Research Note: Intensive family preservation programs were traditionally intended to reduce out-of-home placement rates and, consequently, placement prevention was initially the outcome of ultimate interest. However, more recent literature criticizes the use of placement prevention as the principal outcome measure and emphasizes the importance of also valuing broader aspects of child and family functioning, such as environment, parental capabilities, family interactions, family safety, and child well-being.

Research Note: Studies have shown that at least 25% of all out-of-home placements could have been prevented with access to some form of family preservation and stabilization services. Research also demonstrates that it is much more difficult to successfully implement FPS services when the family has already experienced child separation.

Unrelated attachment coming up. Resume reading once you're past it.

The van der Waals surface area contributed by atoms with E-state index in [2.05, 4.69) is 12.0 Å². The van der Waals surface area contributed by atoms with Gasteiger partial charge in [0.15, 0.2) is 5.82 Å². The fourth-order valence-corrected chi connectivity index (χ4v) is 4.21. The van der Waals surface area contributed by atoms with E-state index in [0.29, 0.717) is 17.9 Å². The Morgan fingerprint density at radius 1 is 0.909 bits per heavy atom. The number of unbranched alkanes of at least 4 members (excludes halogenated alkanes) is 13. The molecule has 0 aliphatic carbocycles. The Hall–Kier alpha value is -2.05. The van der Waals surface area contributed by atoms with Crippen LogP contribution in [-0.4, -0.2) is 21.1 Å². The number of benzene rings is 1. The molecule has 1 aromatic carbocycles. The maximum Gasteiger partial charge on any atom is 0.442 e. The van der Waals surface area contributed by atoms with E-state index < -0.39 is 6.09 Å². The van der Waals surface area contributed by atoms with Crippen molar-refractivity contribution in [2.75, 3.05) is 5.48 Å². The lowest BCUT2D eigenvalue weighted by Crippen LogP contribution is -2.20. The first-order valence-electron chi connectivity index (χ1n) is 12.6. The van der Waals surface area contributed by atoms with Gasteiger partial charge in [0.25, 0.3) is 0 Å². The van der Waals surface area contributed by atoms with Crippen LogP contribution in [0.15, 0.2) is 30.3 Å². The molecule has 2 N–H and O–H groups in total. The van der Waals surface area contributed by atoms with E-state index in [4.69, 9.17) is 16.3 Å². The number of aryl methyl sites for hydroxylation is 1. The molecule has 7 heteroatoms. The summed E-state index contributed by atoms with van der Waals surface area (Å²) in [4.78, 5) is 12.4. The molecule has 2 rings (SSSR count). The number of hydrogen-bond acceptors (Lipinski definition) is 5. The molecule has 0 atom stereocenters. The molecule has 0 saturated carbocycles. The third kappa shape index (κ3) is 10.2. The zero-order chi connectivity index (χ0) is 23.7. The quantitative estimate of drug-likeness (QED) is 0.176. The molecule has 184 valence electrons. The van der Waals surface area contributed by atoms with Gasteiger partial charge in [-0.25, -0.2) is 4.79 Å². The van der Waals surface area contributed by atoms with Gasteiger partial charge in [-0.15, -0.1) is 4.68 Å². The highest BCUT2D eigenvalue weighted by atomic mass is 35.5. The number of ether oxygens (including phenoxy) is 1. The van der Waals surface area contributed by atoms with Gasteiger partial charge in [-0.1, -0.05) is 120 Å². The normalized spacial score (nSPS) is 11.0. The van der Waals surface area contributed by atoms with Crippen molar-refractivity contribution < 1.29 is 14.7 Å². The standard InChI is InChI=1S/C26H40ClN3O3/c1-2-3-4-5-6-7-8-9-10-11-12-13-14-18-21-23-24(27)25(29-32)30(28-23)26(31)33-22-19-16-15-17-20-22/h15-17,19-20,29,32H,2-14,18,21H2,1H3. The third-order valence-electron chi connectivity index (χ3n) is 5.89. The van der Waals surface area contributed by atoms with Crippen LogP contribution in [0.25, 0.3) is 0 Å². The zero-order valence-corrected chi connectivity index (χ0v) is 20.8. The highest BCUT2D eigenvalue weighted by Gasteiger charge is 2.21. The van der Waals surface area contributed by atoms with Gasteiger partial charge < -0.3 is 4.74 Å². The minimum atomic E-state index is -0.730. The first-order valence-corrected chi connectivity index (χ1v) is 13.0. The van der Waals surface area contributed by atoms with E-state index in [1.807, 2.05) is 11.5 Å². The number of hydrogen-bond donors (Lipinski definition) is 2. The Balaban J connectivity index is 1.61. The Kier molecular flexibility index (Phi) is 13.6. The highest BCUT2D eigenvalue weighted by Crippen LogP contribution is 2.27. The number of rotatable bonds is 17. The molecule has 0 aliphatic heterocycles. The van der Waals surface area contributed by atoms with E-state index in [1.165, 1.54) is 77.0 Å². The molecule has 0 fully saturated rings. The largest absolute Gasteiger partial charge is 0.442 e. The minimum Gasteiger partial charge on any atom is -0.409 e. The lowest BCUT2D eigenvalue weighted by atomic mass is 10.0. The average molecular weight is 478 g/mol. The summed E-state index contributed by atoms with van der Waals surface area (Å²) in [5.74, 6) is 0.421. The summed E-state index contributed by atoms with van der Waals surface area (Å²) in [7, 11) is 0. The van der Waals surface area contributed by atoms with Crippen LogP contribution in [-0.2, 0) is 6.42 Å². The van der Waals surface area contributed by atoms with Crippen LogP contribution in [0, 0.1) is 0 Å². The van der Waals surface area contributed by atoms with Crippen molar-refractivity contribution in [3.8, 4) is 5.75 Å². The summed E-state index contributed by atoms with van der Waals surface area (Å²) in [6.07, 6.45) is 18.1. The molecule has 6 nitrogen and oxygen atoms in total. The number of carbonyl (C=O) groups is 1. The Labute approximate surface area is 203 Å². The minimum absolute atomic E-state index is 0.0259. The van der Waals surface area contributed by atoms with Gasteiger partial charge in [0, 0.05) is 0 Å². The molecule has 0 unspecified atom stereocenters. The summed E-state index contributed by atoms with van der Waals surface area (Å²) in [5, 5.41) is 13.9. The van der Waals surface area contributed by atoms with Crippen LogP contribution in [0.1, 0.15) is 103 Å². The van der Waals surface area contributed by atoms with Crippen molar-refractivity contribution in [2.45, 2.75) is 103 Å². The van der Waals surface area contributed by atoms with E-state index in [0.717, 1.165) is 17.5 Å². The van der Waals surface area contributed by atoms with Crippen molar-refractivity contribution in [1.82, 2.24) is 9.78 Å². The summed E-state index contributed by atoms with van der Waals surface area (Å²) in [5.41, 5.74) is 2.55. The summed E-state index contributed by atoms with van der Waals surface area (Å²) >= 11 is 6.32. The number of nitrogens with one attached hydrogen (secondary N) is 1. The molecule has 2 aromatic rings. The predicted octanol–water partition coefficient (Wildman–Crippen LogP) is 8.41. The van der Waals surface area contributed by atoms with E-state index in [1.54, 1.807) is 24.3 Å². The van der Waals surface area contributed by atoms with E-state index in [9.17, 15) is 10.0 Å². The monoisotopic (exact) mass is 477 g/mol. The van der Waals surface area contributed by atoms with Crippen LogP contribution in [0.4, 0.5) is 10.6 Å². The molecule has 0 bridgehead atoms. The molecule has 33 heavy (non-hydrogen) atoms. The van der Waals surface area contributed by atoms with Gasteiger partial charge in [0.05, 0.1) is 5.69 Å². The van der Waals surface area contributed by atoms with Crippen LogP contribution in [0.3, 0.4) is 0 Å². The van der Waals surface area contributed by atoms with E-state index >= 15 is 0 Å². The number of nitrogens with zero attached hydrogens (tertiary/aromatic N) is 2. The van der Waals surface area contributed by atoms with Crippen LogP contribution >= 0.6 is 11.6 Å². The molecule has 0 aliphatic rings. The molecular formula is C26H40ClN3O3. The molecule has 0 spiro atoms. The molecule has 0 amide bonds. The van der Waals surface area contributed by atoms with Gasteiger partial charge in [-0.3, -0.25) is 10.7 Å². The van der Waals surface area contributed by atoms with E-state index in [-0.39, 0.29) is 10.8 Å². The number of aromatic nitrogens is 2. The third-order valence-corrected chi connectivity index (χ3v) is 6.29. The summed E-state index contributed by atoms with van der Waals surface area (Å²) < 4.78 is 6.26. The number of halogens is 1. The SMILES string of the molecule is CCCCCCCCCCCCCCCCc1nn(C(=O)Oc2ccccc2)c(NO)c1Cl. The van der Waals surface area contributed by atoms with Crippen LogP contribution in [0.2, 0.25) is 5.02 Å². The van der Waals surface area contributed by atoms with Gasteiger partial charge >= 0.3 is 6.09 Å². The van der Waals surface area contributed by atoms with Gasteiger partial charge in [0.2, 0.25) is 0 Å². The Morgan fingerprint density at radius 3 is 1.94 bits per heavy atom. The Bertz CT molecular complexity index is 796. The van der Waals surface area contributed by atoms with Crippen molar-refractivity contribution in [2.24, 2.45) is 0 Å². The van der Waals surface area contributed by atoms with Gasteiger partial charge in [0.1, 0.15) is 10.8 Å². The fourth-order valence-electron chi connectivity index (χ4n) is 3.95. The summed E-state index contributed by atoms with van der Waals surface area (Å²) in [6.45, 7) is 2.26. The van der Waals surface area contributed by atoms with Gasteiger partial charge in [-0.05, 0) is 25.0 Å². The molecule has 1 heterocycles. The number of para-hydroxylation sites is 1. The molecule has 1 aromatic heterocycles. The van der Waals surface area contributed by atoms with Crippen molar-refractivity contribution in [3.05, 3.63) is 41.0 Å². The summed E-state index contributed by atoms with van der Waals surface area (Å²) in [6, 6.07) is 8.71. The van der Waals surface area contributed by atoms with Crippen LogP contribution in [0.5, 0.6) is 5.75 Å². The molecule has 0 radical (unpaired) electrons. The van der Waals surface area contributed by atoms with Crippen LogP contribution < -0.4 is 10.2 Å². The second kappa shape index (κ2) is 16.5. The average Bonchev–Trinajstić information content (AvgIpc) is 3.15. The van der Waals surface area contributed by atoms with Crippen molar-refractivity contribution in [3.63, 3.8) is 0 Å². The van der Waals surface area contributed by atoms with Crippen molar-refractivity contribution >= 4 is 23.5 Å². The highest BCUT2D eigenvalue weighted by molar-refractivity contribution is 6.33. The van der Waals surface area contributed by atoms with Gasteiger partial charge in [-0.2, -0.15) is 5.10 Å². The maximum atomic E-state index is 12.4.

Note: Families are considered to be at risk when one or more of the following circumstances exist:

  1. family violence, physical and/or emotional abuse, and neglect;
  2. parent-child conflicts, including those that result in a child running away;
  3. housing problems or financial distress;
  4. substance use conditions;
  5. mental health conditions or serious emotional disturbances;
  6. delinquency or incarceration;
  7. death, divorce, or separation of parents;
  8. resettlement-related stresses experienced by immigrant and refugee families; and/or
  9. special needs presented by chronic illnesses or handicapping conditions.
Note: Out-of-home placements can include, but are not limited to, placements in: kinship care, family foster care, psychiatric inpatient care, residential treatment, and juvenile justice facilities.

Note: Popular family preservation models include: 1) the crisis intervention model, 2) the home-based model, and 3) the family treatment model.